TAKE ADVANTAGE OF FREE RESIDENTIAL GREEN WASTE DISPOSAL
The 2020 Free Residential Green Waste Event is scheduled for May 17 – June 27, 2020.
The COVID-19 pandemic has required stay-at-home orders, but we can still prepare for wildfire. Now is the time for residents to spend time improving defensible space around homes and property lines. The Fire Safe Council of Nevada County, and the County of Nevada Office of Emergency Services are committed to the health and safety of the residents of Nevada County. We’ve partnered to dramatically expand the 2020 Free Residential Green Waste Event to not only reduce the risk of wildfire, but also to protect those most vulnerable to COVID-19. FREE CHIPS FRIDAYS & SATURDAYS at RISE GOLD & PENN VALLEY RODEO GROUNDS To stretch our funding as far as possible, we’re chipping and grinding collected waste, and offering that material on Fridays and Saturdays to the public from Rise Gold and Penn Valley Rodeo Grounds sites only. While this material cannot be placed within the first 30 ft. of your home, it is still useful in weed suppression, moisture retention, soil enrichment and erosion control. Please note that to reduce the spread of invasive species, we cannot accept any loads with blackberry, Scotch broom, or poison oak. These items may be taken to the Waste Management Transfer Station or to the Tahoe Truckee Sierrra Disposal site. Root balls, large diameter limbs, and trash cannot be accepted, either. CONVENIENT DROP SITES SUNDAY-TUESDAY The Western Nevada County drop sites will be open from 9am – 3pm Sunday – Tuesday from May 17 – June 27 at the following locations: Rise Gold, Grass Valley 12625 Brunswick Road, Grass Valley, CA Penn Valley Rodeo Grounds: 10531 Spenceville Rd, Grass Valley, CA NID Alta Sierrra Reservoir Site12057 Francis Drive, Grass Valley, CA We are grateful to these organizations, and to the Alta Sierra Property Owners Association, for their generosity and commitment to the safety and well-being of the community! VOLUNTEER SAFELY Measures are being taken to ensure the collection of green waste is “no-contact.” We will offer specialized training for staff and volunteers and will prepare collection sites to ensure social distancing for the safety of the residents who participate. Volunteers interested in directing traffic and screening materials can sign up for any of our three sites. In order to reduce the number of people on site, please consider volunteering for multiple days of a weekend. Family groups are also encouraged to volunteer together. Click to volunteer in Alta Sierra Click to volunteer in Penn Valley Click to volunteer in Grass Valley Click to volunteer in Truckee (TBD) For any questions regarding our 2020 Free Residential Green Waste event, please contact the Fire Safe Council’s Programs Manager, Julie Siegenthaler at (530) 272-1122 x 120, or via email email@example.com.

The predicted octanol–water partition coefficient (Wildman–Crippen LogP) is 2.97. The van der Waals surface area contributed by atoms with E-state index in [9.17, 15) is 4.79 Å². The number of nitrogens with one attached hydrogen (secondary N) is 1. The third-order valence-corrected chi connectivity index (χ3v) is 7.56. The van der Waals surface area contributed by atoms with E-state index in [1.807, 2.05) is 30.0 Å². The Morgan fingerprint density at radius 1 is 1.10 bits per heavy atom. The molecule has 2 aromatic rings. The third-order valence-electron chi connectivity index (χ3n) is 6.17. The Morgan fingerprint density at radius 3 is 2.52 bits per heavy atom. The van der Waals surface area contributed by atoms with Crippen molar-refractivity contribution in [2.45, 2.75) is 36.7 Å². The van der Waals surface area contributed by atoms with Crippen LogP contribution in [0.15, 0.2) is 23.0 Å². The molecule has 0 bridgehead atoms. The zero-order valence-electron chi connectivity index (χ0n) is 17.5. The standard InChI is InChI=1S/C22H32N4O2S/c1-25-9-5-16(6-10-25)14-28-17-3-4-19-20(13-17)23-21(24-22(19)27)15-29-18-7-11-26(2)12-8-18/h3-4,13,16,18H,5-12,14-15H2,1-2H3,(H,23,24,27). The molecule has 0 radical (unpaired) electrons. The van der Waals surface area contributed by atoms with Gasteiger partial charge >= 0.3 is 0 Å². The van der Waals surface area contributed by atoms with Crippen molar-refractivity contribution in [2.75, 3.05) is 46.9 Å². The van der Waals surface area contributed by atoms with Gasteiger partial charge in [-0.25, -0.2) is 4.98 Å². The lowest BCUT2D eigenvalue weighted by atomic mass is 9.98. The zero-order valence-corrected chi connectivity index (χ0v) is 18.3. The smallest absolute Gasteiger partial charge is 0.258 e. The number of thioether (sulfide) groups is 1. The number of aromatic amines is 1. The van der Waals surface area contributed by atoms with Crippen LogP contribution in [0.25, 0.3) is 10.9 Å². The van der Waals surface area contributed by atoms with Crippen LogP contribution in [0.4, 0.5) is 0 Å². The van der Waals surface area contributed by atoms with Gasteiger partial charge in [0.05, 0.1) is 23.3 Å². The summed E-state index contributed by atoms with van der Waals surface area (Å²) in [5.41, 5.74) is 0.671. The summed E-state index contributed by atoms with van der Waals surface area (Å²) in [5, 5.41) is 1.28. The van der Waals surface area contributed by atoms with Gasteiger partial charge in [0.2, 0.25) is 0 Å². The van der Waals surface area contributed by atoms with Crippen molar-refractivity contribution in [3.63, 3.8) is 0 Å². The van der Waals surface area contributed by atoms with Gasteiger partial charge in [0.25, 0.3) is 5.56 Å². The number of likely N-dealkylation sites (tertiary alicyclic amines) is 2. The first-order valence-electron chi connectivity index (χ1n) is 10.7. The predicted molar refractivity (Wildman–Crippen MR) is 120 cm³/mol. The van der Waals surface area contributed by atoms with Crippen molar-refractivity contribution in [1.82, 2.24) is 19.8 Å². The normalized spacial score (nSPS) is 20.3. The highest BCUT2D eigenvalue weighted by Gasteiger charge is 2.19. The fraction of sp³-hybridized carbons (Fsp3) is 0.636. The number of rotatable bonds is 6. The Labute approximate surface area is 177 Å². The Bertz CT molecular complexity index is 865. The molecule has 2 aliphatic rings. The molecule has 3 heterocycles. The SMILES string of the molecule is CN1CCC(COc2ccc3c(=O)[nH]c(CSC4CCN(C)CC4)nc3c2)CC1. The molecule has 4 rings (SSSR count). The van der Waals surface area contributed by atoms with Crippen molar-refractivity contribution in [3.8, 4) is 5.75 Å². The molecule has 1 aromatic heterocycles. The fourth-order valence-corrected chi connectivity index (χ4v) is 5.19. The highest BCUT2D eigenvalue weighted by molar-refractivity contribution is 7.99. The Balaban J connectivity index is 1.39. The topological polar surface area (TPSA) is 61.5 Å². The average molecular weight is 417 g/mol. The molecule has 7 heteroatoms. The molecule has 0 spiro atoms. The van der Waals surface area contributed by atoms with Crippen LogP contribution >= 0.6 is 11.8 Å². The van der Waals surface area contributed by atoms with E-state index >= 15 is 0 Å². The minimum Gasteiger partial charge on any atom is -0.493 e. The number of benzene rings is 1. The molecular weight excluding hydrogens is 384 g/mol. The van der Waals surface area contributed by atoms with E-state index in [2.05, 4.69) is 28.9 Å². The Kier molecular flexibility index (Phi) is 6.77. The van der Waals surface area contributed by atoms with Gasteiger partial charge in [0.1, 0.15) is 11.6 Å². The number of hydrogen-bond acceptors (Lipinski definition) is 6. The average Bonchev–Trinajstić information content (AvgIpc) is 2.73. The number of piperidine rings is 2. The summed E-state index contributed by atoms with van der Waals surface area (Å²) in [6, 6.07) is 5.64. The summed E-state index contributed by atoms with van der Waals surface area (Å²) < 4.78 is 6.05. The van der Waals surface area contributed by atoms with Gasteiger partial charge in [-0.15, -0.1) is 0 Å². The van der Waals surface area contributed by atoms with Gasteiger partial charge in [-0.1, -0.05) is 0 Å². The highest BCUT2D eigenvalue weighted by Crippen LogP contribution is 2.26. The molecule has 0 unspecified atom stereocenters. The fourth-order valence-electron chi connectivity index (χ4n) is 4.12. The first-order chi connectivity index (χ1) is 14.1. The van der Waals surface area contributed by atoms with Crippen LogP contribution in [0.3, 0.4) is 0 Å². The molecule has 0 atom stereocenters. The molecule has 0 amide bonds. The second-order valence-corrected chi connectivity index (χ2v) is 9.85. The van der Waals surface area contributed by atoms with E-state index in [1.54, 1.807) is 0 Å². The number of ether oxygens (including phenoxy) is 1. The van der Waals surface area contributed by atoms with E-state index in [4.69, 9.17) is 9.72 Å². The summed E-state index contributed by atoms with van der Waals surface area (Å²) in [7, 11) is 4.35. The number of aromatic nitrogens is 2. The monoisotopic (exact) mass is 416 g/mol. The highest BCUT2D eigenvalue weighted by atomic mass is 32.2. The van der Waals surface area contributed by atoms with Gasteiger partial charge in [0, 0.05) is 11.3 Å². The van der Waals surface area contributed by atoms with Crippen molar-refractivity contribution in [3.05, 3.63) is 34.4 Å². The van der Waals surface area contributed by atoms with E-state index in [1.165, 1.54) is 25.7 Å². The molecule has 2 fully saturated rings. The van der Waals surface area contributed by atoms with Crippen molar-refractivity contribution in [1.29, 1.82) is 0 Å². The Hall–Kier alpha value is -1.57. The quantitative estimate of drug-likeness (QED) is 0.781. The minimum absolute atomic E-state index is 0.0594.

FREE GREEN WASTE DISPOSAL FOR TRUCKEE RESIDENTS
For Town of Truckee residents 6-yards of free green waste disposal is available at Tahoe Truckee Sierra Disposalduring the following dates and times: If material is transported in bags, the bags must be emptied on site by the hauler. To facilitate unloading, position a tarp on the bottom of the truck bed or trailer before loading the material. Don’t forget to cover the load for safe hauling.
8 a.m.-4 p.m. May 1– October 31 Monday – Saturday
Tahoe Truckee Sierra Disposal–Currently closed due to COVID-19 Hwy 89 & Cabin Creek Rd. Truckee, CA 96161 (530) 583-7800
To take advantage of the free drop-off, residents are required to bring proof of residency.
ADDITIONAL FEE SERVICES
Waste Management Drop-Off Take green waste to local disposal vendors year-round. Standard disposal rates apply. McCourtney Road Transfer–Currently, open to the public by appointment only. 14741 Wolf Mountain Rd. Grass Valley, CA (530) 274-0120 Wednesday – Sunday, 8:00am-3:30pm-
A Wonderful opportunity to help our less fortunate neighbors!
Sierra Lifestyle Team loves to give back to our community and you can help
There are many reasons we love living in Nevada County. One of those is the opportunity to give back to our community. It’s a documented fact that we have more non-profits in Nevada County than in any other county in the state of California. We love to participate, in conjunction with Community Beyond Violence (you may know it by its older moniker, DVSAC), in the Angel Tree program. CBV assists women in crises, and their children, with medical care, housing assistance and a number of other needs. We will again host an Angel Tree this Christmas season. We invite you to participate with us. Beginning December 1, we will have our Angel Tree up in our office at 10015 Alta Sierra Drive, Suite #5. You can come into our office and pull tags from our tree that identify the ages and wants of women and children, buy and return gifts back to our office wrapped if possible. We will make sure the gifts are delivered to CBV to get them to the recipients in time for Christmas.
To Give Is Angelic!
Thinking Of A Remodeling Project?
Which Projects Make Sense In Terms of Recovering Your Costs?
Most remodel projects deliver a percentage of your cost at the sale of your house. Guess what project delivers MORE than 100%. A new GARAGE DOOR. Who knew? The folks that put together the Cost vs Value report know. The site compares average costs for 22 projects with the value they retain at resale. Access the link below. It is structured by area of the country (look at Pacific for 2019 numbers in our area), and by type of project. We think you’ll find it useful.
Michael Graydon & Nikole Herriott for The New York Times. Prop Stylist: Amy Elise Wilson.